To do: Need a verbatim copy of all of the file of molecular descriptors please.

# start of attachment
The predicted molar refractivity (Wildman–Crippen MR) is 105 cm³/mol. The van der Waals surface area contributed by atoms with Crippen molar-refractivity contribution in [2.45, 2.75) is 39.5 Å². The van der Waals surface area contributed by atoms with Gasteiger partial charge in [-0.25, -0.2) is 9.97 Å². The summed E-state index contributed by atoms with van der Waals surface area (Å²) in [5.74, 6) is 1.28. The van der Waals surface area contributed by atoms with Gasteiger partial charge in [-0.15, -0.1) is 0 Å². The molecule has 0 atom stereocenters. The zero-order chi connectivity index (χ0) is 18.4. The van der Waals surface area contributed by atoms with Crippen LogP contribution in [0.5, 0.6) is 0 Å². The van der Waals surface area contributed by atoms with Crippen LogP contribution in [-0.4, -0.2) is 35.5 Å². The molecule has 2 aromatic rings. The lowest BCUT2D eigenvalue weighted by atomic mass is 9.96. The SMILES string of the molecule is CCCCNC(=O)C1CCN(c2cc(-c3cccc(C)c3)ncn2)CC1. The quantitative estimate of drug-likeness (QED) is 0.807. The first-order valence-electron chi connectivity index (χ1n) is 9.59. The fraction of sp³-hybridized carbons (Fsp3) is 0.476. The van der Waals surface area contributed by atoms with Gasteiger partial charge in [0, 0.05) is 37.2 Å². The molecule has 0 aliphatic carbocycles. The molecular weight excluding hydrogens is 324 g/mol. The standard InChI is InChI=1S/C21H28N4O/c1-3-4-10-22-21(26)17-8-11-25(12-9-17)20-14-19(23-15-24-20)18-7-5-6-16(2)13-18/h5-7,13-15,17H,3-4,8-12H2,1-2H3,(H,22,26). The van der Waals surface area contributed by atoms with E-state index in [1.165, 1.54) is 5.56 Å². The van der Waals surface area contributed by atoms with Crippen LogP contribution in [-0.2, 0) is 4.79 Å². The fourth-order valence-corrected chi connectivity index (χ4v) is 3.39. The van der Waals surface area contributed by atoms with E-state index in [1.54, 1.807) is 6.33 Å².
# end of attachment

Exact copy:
The predicted molar refractivity (Wildman–Crippen MR) is 105 cm³/mol. The van der Waals surface area contributed by atoms with Crippen molar-refractivity contribution in [2.45, 2.75) is 39.5 Å². The van der Waals surface area contributed by atoms with Gasteiger partial charge in [-0.25, -0.2) is 9.97 Å². The summed E-state index contributed by atoms with van der Waals surface area (Å²) in [5.74, 6) is 1.28. The van der Waals surface area contributed by atoms with Gasteiger partial charge in [-0.15, -0.1) is 0 Å². The molecule has 0 atom stereocenters. The zero-order chi connectivity index (χ0) is 18.4. The van der Waals surface area contributed by atoms with Crippen LogP contribution in [0.5, 0.6) is 0 Å². The van der Waals surface area contributed by atoms with Crippen LogP contribution in [-0.4, -0.2) is 35.5 Å². The molecule has 2 aromatic rings. The lowest BCUT2D eigenvalue weighted by atomic mass is 9.96. The SMILES string of the molecule is CCCCNC(=O)C1CCN(c2cc(-c3cccc(C)c3)ncn2)CC1. The quantitative estimate of drug-likeness (QED) is 0.807. The first-order valence-electron chi connectivity index (χ1n) is 9.59. The fraction of sp³-hybridized carbons (Fsp3) is 0.476. The van der Waals surface area contributed by atoms with Gasteiger partial charge in [0, 0.05) is 37.2 Å². The molecule has 0 aliphatic carbocycles. The molecular weight excluding hydrogens is 324 g/mol. The standard InChI is InChI=1S/C21H28N4O/c1-3-4-10-22-21(26)17-8-11-25(12-9-17)20-14-19(23-15-24-20)18-7-5-6-16(2)13-18/h5-7,13-15,17H,3-4,8-12H2,1-2H3,(H,22,26). The van der Waals surface area contributed by atoms with E-state index in [1.165, 1.54) is 5.56 Å². The van der Waals surface area contributed by atoms with Crippen LogP contribution in [-0.2, 0) is 4.79 Å². The fourth-order valence-corrected chi connectivity index (χ4v) is 3.39. The van der Waals surface area contributed by atoms with E-state index in [1.54, 1.807) is 6.33 Å².